Monday, April 16, 2007

How do you get in the mood to write?

Saturday's Guardian excerpted passages from the just-released How I Write: The Secret Lives Of Authors, edited by Dan Crowe with Philip Oltermann. I was amused by the ways some well-known authors prepare for writing sessions.

Nicholson Baker likes earplugs:

Some years ago I bought an industrial dispenser pack of 200 pairs of Mack's earplugs from Mostly, though, I buy them from the drug store. Recently, Mack's began offering them in orange, which is less disgusting than white.

I can sit anywhere, in any loud place, and work. Everything becomes 20 feet farther away than it really is. The chirping, barking, jingling cash-drawer of a world is out of reach, and therefore more precious.

You must have a good seal. When you unstick your thumb from a jammed-in plug, your eardrum will make a tiny, silent cry of pain, like a word in Arabic. Then you know you have a good seal.

Douglas Coupland keeps writer's block at bay by gobbling Baker's milk chocolate chips:

Without these chips, there is no work. It's that binary. I keep them to the left of my keyboard and I eat maybe 50 or so medicinally once a day.

The one sad thing that happened as a result of this is that I no longer enjoy the taste of chocolate - my brain has reclassified it as a medicine and, frankly, I wish I could take chocolate pills and not have to taste it any more.

Jane Smiley needs lots of hot water:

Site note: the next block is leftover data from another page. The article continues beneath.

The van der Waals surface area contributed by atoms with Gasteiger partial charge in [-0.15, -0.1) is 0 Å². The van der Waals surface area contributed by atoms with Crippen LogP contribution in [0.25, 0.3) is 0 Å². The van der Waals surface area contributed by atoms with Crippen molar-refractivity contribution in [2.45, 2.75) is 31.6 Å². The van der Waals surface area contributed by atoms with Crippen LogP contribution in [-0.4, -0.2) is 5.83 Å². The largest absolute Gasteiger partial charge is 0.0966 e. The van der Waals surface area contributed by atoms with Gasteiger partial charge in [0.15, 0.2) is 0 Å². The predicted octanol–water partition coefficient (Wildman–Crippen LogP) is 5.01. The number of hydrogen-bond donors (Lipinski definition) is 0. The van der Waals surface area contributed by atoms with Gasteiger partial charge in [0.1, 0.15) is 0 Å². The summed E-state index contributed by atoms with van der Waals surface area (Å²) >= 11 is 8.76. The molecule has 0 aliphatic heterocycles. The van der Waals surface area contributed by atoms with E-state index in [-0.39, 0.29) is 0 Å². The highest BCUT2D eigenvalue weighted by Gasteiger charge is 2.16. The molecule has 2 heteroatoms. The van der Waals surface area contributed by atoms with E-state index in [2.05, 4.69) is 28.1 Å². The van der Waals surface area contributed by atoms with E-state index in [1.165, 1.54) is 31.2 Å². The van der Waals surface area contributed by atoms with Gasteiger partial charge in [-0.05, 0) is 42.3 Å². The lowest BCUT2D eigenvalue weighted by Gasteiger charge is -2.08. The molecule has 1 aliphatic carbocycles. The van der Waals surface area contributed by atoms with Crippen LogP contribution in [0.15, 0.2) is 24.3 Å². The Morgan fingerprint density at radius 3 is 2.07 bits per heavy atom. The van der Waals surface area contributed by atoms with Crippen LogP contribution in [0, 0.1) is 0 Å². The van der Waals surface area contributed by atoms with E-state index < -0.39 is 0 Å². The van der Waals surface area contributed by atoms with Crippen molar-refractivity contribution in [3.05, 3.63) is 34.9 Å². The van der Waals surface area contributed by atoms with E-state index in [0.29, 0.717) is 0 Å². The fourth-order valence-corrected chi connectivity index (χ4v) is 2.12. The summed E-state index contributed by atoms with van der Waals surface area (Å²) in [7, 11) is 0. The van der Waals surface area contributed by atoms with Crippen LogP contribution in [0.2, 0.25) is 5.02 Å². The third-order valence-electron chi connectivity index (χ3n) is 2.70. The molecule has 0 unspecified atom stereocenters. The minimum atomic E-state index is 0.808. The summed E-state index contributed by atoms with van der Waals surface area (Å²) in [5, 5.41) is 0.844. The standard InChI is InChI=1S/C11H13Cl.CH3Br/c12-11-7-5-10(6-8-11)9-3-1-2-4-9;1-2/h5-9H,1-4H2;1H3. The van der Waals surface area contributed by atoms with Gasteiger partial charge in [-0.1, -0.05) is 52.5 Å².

Nevertheless, when blocked, I have always had recourse to the same remedy - water. Bath, hot tub or shower, it never fails. I sit, I think. I am stumped. I wish the phone would ring. I sigh. I go into the kitchen and rummage for something sweet. But no - when I sit down in my chair again, still blank. So I go into the bathroom and turn on the water. I disrobe. I step in. It's hot, almost hotter than I can stand for about 10 seconds. Within moments, I know what to write next. But I don't get out. As long as the water flows, I know I won't forget, so I stay in.

I was so charmed by these excerpts and others that just now, I ordered the book.

I suppose this will sound fairly trite, me being a romance writer and all, but to settle my mind and ease into the creative mode, I like to surround myself with pretty things like fresh flowers and scented candles. I also like to switch on some good music (while I don't always write to music, it's a great mood-setter) and enjoy a cafe latte or a pot of Earl Gray tea.

What works for you?

1 comment:

Gabrielle said...

Love the sound of that book, thanks for the heads up.

For me, it's yoga first, then a refreshing shower with something invigorating--The Body Shop's satsuma scrub is great. Then I tune into KIFM smooth jazz online, light a candle (currently hooked on Yankee Candle's Ginger Citrus), turn off email, make sure the desk is clear, and away I go. Oh, and because my writing area is in my bedroom, the bed *has* to be made, or I'll soon start to think about taking a nap!